Fortunately, the first couple of searches worked, and I now have something in the way of a blind hem on my new skirt! I didn't use a special foot or anything (just the zig-zag one), and it seems to have gone OK except that I should have relaxed the needle thread tension back to what I had it on for straight stitching. I had guessed at tension to be what I had used for zig-zags, but it caused a bit of a pucker.










A bit of tugging, smoothing by hand, and pressing with steam made it look alright in the end, and I suspect wearing it and or washing it (as one washes woolens, of course!) will make it all turn out fine.



Just a bit of hand-stitching to go today, and I hope to wear it tonight to the Wolfe Tones Quiz Night!

Tuesday, March 04, 2014

Penguins!

The other day I released a new pattern: Penguin Mittens!


My daughter needed new mittens, and what better a thing than penguins to replace her last ones with? If your little one lost some mittens around now, if your weather is anything like we have (deep winter that looks like it's not planning on winding down anytime soon), you may need some Penguin mittens to warm little hands as well!








The pattern is available for sale both via Craftsy (see sidebar) and the following link to Ravelry:

Friday, February 28, 2014

And the Winner is...


Blue Sparkly Buttons!

Thanks very much to those who helped with the decision, whether here, on facebook, or in person. We had two votes for white, two for undecided, and seven for blue.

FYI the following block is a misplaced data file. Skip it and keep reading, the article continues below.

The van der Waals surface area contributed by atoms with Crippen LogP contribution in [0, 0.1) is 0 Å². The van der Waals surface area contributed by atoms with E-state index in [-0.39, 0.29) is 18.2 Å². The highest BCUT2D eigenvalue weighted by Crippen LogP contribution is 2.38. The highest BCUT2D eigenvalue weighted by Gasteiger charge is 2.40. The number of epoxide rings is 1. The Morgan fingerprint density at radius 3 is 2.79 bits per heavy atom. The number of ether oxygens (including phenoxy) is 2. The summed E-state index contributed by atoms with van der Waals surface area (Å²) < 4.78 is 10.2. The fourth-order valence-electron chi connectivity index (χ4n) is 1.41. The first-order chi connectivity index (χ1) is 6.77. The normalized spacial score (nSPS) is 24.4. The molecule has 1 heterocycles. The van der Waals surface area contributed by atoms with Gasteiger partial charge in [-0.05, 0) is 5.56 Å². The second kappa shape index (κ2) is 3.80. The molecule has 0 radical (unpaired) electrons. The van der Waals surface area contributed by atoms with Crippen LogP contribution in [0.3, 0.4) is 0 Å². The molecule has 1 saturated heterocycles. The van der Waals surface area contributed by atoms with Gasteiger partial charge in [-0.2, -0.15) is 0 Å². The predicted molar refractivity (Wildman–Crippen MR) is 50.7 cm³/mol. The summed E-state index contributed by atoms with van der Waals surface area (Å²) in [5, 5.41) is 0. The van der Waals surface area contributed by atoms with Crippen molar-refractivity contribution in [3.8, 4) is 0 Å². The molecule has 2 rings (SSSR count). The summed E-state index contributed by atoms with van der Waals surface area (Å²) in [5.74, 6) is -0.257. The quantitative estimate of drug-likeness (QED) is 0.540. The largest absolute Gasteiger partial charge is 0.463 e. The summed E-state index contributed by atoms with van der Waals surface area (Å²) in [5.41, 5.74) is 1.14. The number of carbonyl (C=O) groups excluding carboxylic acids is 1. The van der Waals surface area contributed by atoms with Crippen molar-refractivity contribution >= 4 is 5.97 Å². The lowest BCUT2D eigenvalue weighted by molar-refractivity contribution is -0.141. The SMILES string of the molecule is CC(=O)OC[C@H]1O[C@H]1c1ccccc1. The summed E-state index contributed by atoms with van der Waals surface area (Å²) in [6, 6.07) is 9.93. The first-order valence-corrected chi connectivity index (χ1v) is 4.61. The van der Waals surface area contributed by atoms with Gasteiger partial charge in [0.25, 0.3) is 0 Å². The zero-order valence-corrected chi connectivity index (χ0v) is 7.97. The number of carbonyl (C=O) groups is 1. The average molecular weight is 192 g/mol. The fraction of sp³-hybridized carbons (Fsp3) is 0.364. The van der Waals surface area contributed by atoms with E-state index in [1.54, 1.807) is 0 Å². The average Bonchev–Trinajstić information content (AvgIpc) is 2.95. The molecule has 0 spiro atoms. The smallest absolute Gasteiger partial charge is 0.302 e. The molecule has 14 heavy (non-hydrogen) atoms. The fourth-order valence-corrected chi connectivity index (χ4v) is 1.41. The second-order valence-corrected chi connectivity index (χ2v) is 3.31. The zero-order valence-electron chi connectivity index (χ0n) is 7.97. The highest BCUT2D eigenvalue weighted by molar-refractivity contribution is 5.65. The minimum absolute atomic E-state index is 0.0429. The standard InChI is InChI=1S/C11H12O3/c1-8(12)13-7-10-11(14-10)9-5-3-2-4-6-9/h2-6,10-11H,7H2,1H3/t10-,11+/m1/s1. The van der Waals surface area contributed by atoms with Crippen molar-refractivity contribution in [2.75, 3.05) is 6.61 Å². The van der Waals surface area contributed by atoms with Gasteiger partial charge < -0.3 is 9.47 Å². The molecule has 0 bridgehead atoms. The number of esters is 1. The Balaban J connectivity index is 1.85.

It took two tries, but now I have knit this sweater which I have wanted for years now! I love the book that it is from, Knitting it Old School, which has many, many patterns that I want to make. The pattern again is St. Moritz by Snowden Becker, knit in Knit Picks Merino Style (discontinued, but in a lovely colour that my friends Kim and Madison helped me pick out, oh, a couple of years ago, with this sweater in mind). Modifications: Slightly longer and with one less set of waist decreases, and a few more increases as the length continues towards the hips.
 
I'm very pleased with the sweater, which worked out a treat! It was too chilly outside today to try to wear it without a coat, so please forgive the slightly blurry indoor photos!  To note just how chilly it is (and we're lucky cause I hear Saskatchewan is way chillier today), it is minus 25 Celsius (that's -13 F) with windchill making it feel like minus 37 Celsius (that's about -35 F). Not short-sleeves weather!

I have a plan to make a new skirt, and will plan to wear the sweater with it in the spring (or closer to spring than today, which is not saying much), so I hope to have better photos in future.

Monday, February 24, 2014

Choosing Buttons...

I'm finished knitting the St. Moritz sweater!

Now, just to choose buttons. I've narrowed it down to two sets from Aunt Margaret's button collection.

The blue ones have little sparkly costume gems set in them, and are slightly rounded.

The white ones are higher contrast, nice and shiny and are slightly larger.




 So, which ones would you pick?